The management of patients with painful total knee replacement.

Toms AD, Mandalia V, Haigh R and Hopwood, B. J Bone Joint Surg. 2009;91-B:143-150.

This is the editor's interpretation of a paper published in the orthopaedic literature in 2009 - our attempt to make relevant medical articles accessible to lay readers. If you wish to read the original it is easy to ask your librarian to obtain a reprint for you from any medical library.

The authors address the problem of distressing pain in patients who have had total knee replacement but in whom investigations have revealed no obvious cause for the pain.

The authors discuss the most common causes of pain persisting after total knee replacement, and the investigations - clinical evaluation, blood tests, diagnostic imaging and microbiological analysis - used to try and unravel the problem.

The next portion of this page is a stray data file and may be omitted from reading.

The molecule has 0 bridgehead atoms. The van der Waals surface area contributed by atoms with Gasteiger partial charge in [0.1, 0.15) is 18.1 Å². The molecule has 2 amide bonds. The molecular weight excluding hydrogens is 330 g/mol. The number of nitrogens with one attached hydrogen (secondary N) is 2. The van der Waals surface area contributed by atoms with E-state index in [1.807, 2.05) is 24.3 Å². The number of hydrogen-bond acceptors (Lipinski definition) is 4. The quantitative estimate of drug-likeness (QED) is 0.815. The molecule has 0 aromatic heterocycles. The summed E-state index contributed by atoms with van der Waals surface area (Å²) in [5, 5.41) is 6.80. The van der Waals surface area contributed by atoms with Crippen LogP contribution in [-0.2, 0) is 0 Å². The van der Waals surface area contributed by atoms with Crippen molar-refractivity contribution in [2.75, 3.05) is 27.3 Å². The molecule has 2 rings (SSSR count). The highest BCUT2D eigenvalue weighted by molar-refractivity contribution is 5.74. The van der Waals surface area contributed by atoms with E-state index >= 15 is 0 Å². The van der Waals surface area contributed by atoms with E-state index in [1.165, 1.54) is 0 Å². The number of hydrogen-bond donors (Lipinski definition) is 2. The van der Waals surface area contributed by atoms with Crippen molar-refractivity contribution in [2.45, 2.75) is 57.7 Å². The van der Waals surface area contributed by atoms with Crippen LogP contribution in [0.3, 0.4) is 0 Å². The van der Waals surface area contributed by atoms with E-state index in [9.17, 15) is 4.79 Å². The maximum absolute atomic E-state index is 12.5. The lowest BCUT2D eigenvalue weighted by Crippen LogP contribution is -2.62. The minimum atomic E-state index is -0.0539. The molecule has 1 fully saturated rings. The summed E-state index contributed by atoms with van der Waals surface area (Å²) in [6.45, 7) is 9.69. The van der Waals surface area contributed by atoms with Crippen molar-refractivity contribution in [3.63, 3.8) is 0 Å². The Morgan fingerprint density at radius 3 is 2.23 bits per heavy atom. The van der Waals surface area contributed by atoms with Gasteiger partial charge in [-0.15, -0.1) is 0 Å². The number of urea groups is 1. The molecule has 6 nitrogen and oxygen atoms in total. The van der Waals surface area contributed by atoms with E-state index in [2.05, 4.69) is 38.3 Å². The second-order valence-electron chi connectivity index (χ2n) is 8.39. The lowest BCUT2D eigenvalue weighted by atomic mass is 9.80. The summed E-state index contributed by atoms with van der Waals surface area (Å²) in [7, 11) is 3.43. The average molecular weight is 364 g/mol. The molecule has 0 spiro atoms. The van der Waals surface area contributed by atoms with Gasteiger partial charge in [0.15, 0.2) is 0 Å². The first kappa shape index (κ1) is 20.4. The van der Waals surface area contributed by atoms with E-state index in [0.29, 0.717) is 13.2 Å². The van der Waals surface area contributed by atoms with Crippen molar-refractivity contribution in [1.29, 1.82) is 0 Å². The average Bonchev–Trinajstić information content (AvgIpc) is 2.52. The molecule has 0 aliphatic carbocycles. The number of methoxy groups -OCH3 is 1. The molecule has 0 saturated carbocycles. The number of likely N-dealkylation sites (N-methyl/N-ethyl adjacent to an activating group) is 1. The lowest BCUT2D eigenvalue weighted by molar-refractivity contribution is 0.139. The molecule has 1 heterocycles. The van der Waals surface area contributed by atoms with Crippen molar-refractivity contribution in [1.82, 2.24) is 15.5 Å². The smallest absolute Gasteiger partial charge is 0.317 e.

They stress that such pain must be investigated early, and that it is important to involve a pain specialist. The investigating team also needs to be multidisciplinary, involving clinicians from various disciplines and including the family doctor. Tackling the problem early may avoid anxiety and depression, together with the health problems that may accompany these symptoms. The authors feel that a pain clinic offers the best environment, as generally longer appointment slots allow for for detailed investigation.

While investigations are underway, analgesics need to be adequate. After the initial pain of the knee replacement has been covered with pain killers (analgesics), if pain persists it is likely that the routine post-op prescriptions have ended, and physiotherapy may also have ended, so continuing and increasing pain may lead to inactivity and stiffness of the joint. The World Health Organisation (WHO) have published an 'analgesic ladder' - a stepwise progression of pain management - to help clinicians manage the patients pain adequately while investigations are continuing.

Analgesic Ladder

  • mild pain - paracetamol 1g 4-6 hourly (max 8 tabs a day)
  • moderate pain - paracetamol 1g 4-6 hourly (max 8 tabs a day), + codeine 30-60mg 4-6 hourly, +/- ibuprofen 400mg 6-8 hourly if no contra-indications (or other non-steroidal anti-inflammatory).